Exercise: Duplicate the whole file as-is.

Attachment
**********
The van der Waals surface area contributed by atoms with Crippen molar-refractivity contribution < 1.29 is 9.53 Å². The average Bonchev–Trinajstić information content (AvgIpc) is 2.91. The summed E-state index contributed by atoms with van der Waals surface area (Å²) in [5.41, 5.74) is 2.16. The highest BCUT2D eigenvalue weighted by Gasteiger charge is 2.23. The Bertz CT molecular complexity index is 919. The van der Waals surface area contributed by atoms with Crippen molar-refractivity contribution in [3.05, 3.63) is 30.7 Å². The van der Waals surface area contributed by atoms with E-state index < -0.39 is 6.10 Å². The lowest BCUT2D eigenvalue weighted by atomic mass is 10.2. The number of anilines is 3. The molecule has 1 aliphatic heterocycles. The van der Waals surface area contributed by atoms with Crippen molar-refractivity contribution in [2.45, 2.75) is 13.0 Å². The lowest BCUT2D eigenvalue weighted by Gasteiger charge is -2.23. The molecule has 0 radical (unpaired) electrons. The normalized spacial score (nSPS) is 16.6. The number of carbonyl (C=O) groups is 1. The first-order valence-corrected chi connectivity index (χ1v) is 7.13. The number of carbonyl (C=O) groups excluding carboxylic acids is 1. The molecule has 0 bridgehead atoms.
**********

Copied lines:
The van der Waals surface area contributed by atoms with Crippen molar-refractivity contribution < 1.29 is 9.53 Å². The average Bonchev–Trinajstić information content (AvgIpc) is 2.91. The summed E-state index contributed by atoms with van der Waals surface area (Å²) in [5.41, 5.74) is 2.16. The highest BCUT2D eigenvalue weighted by Gasteiger charge is 2.23. The Bertz CT molecular complexity index is 919. The van der Waals surface area contributed by atoms with Crippen molar-refractivity contribution in [3.05, 3.63) is 30.7 Å². The van der Waals surface area contributed by atoms with E-state index < -0.39 is 6.10 Å². The lowest BCUT2D eigenvalue weighted by atomic mass is 10.2. The number of anilines is 3. The molecule has 1 aliphatic heterocycles. The van der Waals surface area contributed by atoms with Crippen molar-refractivity contribution in [2.45, 2.75) is 13.0 Å². The lowest BCUT2D eigenvalue weighted by Gasteiger charge is -2.23. The molecule has 0 radical (unpaired) electrons. The normalized spacial score (nSPS) is 16.6. The number of carbonyl (C=O) groups is 1. The first-order valence-corrected chi connectivity index (χ1v) is 7.13. The number of carbonyl (C=O) groups excluding carboxylic acids is 1. The molecule has 0 bridgehead atoms.